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ITC’s Gardenia weaves in art, architecture and the urban language
Economic Times - 17 Dec 2009

Could a building in a tight space provide a solid transparency at the entrance and yet make you think it melts into the sky? The most talked about architectural construct in 2009 has been ITC’s Gardenia in Bangalore. In its appropriation both of Mies van der Rohe’s exquisite transparency and the corporate rationalism of `responsible luxury’ the hotel creates a language that is novel.

Created by the same architect who wove together the idea of green buildings with ITC Green at Gurgaon in Delhi, Gardenia unravels as a serene composition that weaves art, architecture and the city of Bangalore into an aesthetic experience.

Interestingly architect Rajinder Kumar the Corbusier of hotels in India is anything but a doctrinaire designer or a dogmatic personality. His hotels, ITC Kakatiya Hyderabad, Leela Kempinski Mumbai, and Taj Luknow have all stood as statements in a period of time.

His houses, parks (Nehru Park) and other buildings (Asian Development Bank in Delhi) have over the years been executed in a relatively broad stylistic range, reflecting his subtle hand mooring tradition with an eye for modernity: a candid yet cautious curiosity.

However, both in terms of context and place and the diverse tastes of his clients he is one of those students of Delhi’s School of Planning and Architecture who believes that the drawing on the board must leap at you.

Indeed, the elegant restraint of the building reflects an ultra-modern suit at every turn. The entrance has a crisp and clean blast-resistant glass façade, which is reflective and open yet functions as a sophisticated shield against the climate as well as invites the outside in.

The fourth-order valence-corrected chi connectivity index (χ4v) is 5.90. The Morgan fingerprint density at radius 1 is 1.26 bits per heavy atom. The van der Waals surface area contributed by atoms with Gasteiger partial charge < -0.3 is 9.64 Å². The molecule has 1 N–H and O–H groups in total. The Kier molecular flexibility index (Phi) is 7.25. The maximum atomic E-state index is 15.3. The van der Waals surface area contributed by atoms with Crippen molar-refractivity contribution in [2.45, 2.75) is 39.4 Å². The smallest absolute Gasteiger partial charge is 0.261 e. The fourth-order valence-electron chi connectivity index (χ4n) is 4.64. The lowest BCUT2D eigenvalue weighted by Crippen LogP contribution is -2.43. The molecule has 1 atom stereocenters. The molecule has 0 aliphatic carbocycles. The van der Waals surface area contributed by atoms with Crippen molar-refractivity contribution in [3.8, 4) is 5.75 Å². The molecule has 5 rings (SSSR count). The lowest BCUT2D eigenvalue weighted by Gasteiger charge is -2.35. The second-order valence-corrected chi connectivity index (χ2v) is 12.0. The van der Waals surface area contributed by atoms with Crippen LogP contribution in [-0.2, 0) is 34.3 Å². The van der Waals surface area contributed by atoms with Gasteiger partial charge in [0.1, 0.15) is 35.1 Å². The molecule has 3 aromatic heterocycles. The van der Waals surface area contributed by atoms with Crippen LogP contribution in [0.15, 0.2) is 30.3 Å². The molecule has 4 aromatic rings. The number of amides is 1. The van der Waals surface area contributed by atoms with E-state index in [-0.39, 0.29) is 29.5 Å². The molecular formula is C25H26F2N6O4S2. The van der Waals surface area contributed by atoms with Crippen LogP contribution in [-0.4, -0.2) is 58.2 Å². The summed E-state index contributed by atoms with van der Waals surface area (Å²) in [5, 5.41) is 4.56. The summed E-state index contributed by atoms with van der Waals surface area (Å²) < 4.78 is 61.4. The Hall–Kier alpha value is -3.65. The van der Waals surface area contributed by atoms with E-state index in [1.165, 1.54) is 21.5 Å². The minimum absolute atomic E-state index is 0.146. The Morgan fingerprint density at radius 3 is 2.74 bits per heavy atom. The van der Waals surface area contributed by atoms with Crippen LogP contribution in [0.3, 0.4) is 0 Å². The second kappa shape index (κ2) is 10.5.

What ensues is a luxurious but restrained lining. The building’s form, with “shoulders” to either side of a raised central section, allows the creation of multiple balconies; with, glazed shafts bringing light into the heart of the various floors, with glimpses of vegetation and greenery in the Patrick Blanc vertical gardens.

Rajinder Kumar’s talent is to take an empty space, extract a city’s historic essence to create something new and aesthetically urban. “Design over the years has changed in form and function,” he says.” It has been absorbed by everyday culture.

And we have to keep those constants in mind.” He has always been more interested in forms that have already become part of our culture.

Tall glass walls spell ultra modern chic: it appears transparent when viewed from in front but, as you move around, the verticals seem to meld into a continuous surface, as if the site were bounded by a solid wall. It is simply the precision of glass and the minimalist rendition of forms, though, that makes this structure significant and marks it as a turning point for ITC’s corporate philosophy of `sustaining design and responsible luxury’.

“This is the way in which we construe this concept of sustainability in our plan, in our services and in every little detail of what we do,” says Nakul Anand, chief of ITC Hotels.

“I think the best example of this commitment is in how we take responsibility for the impact of our activities on the environment, no matter how big or small. Also, it’s about shouldering this responsibility and making an effort to find a common rhythm between man and nature.”

Patrick Blanc’s Vertical Gardens

Forget art, forget textured walls-the idea of reflecting upon a vertical wall of plants in different hues of green is an idea that seems soothing to the eye and mind in an age of image overload. Patrick Blanc’s vertical gardens that run through the entire wall of the hotel become a statement in the marriage of science and art.

This wall is Darwin’s delight-and the Mur vegetal introduces the best example of saving space and creating a wall that befits sustainability.

Botanist, Patrick Blanc the French genius took his lessons from rainforests. He focused his attention on the ability and adaptability of plants that vie for sunlight in the rainforests. Once the needs of water and soil are looked after they exist in happiness. Blanc used this to create his thriving gardens.

The 1500 species of Philodendrons were brought from the Nilgiris.Looking at it from the Gardenia’s coffee shop it looks like a varietals garden which inspires surreal insights. Gardenia becomes the pilot of projecting a national image of sophistication and cultural engagement, and integration into local context, at the same time ensuring the protection of those who work within and around it.

Working in concrete, cement, wood and glass, Rajinder creates a crisp, colourful ensemble that celebrates the hotel’s new public role while solidly marking its past.

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